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Oud Zeer by Jan Swerts

Chris Peters

19 Nov 2021

There are albums inspired by heartbreak. Albums inspired by new love, by travel or even by the excitement of a new pair of shoes. And then there are albums inspired by graveyards. Most of these records have names like Decaying Fish Breath and depict a malnourished fetus on the front. You know the sort. Well Jan Swerts’ graveyard inspired Oud Zeer is not that sort. What exactly is it?



Belgian singer/songwriter Jan Swerts has built his latest piano based study around the epitaphs on graves in his local cemetery. You immediately buy in to this with the opening track Dezen Killen Grond. This is a beautifully tragic instrumental piano piece with very stripped back production and lots of empty space. However stunning this might be, Dezen Killen Grond is haunting and almost desolate which is not something I want to be experiencing for the whole album. Luckily the third track on the record opens with a buoyant piece of strings eventually accented by the occasional piano chord. This feels much more upbeat and is at the right point in the record or perhaps ever so slightly late. Here, various instruments drop in to say Hi throughout but always backed by the same layer of strings and piano. Before it fades out the piece has become full bodied and warm and exactly what the listener needed.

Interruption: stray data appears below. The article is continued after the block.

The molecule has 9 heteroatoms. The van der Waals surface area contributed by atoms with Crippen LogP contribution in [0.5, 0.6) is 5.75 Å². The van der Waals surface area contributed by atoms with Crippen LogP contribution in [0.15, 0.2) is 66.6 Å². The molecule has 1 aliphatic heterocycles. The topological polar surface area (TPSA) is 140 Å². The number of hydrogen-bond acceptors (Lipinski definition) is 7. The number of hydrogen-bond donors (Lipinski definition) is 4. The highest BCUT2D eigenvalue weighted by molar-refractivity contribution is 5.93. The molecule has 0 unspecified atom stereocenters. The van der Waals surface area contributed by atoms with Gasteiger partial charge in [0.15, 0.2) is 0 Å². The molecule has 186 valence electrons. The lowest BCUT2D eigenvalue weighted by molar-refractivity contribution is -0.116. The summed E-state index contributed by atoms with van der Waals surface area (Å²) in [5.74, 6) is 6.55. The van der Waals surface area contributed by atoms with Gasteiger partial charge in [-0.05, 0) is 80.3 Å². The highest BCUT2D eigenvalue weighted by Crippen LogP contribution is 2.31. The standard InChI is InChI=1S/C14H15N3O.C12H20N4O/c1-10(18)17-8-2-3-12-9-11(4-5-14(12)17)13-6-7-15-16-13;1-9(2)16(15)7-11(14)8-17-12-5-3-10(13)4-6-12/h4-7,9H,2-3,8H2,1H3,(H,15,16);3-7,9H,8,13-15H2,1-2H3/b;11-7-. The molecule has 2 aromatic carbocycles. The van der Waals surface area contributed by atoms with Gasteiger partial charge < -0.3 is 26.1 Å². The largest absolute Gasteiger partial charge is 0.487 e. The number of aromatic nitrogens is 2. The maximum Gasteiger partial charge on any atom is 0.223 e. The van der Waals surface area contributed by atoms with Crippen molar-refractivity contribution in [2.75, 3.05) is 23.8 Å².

Any vocals delivered from this point on are much brighter than those featured earlier. The performance on Voor U Alleen has a calming, almost, dare I say it, uplifting tone and folky intonation. Uw Lied Was Kort En Broos features a female voice delivering a solitary repeated line at the close of the track which gives the listener a fading glimmer of something to grab hold of. Much like the selection of vocals the instrumentation on Oud Zeer is clever in its infrequency. Sometimes we are only given a single strum of a guitar or a hint at a string section coming and then dissipating before it actually arrives. The amount of sustain on the piano and the empty space does tend to give, in general, quite an ominous mood and I’m not sure if that is always intentional especially when that contrasts with the vocal performance. The album is over an hour of music and feels it. This might be down to the tempo throughout and the minimal instrumentation which is obviously a place where Swerts likes to sit.



Jan Swerts has created here an album oozing with sadness and stark beauty. The journey to discover this though is slow and hard going. I find individual tracks to be emotive masterpieces on their own but I struggle to commit to the entire record in one sitting. I respect Jan for his talent at making sure every note counts and painting aural landscapes with his music but I can't see myself putting this record back on in a hurry. Take a listen and as always let me know if you agree or not.

Chris Peters

Oud Zeer by Jan Swerts